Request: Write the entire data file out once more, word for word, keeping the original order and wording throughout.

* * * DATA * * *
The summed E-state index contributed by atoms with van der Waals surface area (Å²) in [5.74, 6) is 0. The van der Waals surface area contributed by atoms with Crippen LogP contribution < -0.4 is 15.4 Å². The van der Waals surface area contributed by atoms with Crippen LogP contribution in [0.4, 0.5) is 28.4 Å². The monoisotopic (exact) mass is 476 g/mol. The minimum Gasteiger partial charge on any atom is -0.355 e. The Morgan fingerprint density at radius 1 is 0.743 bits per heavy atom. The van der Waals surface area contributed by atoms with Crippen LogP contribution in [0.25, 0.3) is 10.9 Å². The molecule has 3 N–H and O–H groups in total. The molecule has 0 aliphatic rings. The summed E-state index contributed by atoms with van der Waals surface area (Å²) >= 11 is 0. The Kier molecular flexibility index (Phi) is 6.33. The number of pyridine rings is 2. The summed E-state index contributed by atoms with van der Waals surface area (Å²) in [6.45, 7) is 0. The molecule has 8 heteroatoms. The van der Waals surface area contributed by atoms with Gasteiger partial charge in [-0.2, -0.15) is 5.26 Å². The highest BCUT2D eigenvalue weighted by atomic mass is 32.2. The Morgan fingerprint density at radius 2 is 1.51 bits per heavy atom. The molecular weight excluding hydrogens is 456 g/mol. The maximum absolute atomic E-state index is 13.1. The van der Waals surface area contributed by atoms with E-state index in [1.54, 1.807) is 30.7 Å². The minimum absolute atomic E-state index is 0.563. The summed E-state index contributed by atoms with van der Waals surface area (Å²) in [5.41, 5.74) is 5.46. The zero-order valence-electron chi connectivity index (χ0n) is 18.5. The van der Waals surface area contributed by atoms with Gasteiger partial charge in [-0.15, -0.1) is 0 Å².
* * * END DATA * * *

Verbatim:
The summed E-state index contributed by atoms with van der Waals surface area (Å²) in [5.74, 6) is 0. The van der Waals surface area contributed by atoms with Crippen LogP contribution < -0.4 is 15.4 Å². The van der Waals surface area contributed by atoms with Crippen LogP contribution in [0.4, 0.5) is 28.4 Å². The monoisotopic (exact) mass is 476 g/mol. The minimum Gasteiger partial charge on any atom is -0.355 e. The Morgan fingerprint density at radius 1 is 0.743 bits per heavy atom. The van der Waals surface area contributed by atoms with Crippen LogP contribution in [0.25, 0.3) is 10.9 Å². The molecule has 3 N–H and O–H groups in total. The molecule has 0 aliphatic rings. The summed E-state index contributed by atoms with van der Waals surface area (Å²) >= 11 is 0. The Kier molecular flexibility index (Phi) is 6.33. The number of pyridine rings is 2. The summed E-state index contributed by atoms with van der Waals surface area (Å²) in [6.45, 7) is 0. The molecule has 8 heteroatoms. The van der Waals surface area contributed by atoms with Gasteiger partial charge in [-0.2, -0.15) is 5.26 Å². The highest BCUT2D eigenvalue weighted by atomic mass is 32.2. The Morgan fingerprint density at radius 2 is 1.51 bits per heavy atom. The molecular weight excluding hydrogens is 456 g/mol. The maximum absolute atomic E-state index is 13.1. The van der Waals surface area contributed by atoms with E-state index in [1.54, 1.807) is 30.7 Å². The minimum absolute atomic E-state index is 0.563. The summed E-state index contributed by atoms with van der Waals surface area (Å²) in [5.41, 5.74) is 5.46. The zero-order valence-electron chi connectivity index (χ0n) is 18.5. The van der Waals surface area contributed by atoms with Gasteiger partial charge in [-0.15, -0.1) is 0 Å².